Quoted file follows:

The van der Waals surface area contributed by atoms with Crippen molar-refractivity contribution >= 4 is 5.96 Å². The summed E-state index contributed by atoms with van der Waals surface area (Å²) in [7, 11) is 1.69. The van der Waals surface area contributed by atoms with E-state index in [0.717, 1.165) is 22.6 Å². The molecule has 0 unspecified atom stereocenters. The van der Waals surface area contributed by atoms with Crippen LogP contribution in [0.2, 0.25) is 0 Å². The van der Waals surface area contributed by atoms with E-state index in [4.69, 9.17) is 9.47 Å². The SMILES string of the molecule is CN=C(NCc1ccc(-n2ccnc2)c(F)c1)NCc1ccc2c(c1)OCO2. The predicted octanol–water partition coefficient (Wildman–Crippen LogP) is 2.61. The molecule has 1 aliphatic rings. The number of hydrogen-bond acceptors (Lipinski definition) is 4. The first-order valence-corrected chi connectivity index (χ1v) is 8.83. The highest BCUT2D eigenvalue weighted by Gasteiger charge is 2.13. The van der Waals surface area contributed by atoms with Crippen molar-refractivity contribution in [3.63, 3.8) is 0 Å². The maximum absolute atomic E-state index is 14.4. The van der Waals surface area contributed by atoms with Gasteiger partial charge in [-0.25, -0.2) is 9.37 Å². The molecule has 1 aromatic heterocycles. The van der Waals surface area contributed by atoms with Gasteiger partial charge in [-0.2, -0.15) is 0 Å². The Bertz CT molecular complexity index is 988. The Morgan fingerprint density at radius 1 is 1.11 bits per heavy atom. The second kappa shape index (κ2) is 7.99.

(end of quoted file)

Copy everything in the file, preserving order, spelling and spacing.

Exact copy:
The van der Waals surface area contributed by atoms with Crippen molar-refractivity contribution >= 4 is 5.96 Å². The summed E-state index contributed by atoms with van der Waals surface area (Å²) in [7, 11) is 1.69. The van der Waals surface area contributed by atoms with E-state index in [0.717, 1.165) is 22.6 Å². The molecule has 0 unspecified atom stereocenters. The van der Waals surface area contributed by atoms with Crippen LogP contribution in [0.2, 0.25) is 0 Å². The van der Waals surface area contributed by atoms with E-state index in [4.69, 9.17) is 9.47 Å². The SMILES string of the molecule is CN=C(NCc1ccc(-n2ccnc2)c(F)c1)NCc1ccc2c(c1)OCO2. The predicted octanol–water partition coefficient (Wildman–Crippen LogP) is 2.61. The molecule has 1 aliphatic rings. The number of hydrogen-bond acceptors (Lipinski definition) is 4. The first-order valence-corrected chi connectivity index (χ1v) is 8.83. The highest BCUT2D eigenvalue weighted by Gasteiger charge is 2.13. The van der Waals surface area contributed by atoms with Crippen molar-refractivity contribution in [3.63, 3.8) is 0 Å². The maximum absolute atomic E-state index is 14.4. The van der Waals surface area contributed by atoms with Gasteiger partial charge in [-0.25, -0.2) is 9.37 Å². The molecule has 1 aromatic heterocycles. The van der Waals surface area contributed by atoms with Gasteiger partial charge in [-0.2, -0.15) is 0 Å². The Bertz CT molecular complexity index is 988. The Morgan fingerprint density at radius 1 is 1.11 bits per heavy atom. The second kappa shape index (κ2) is 7.99.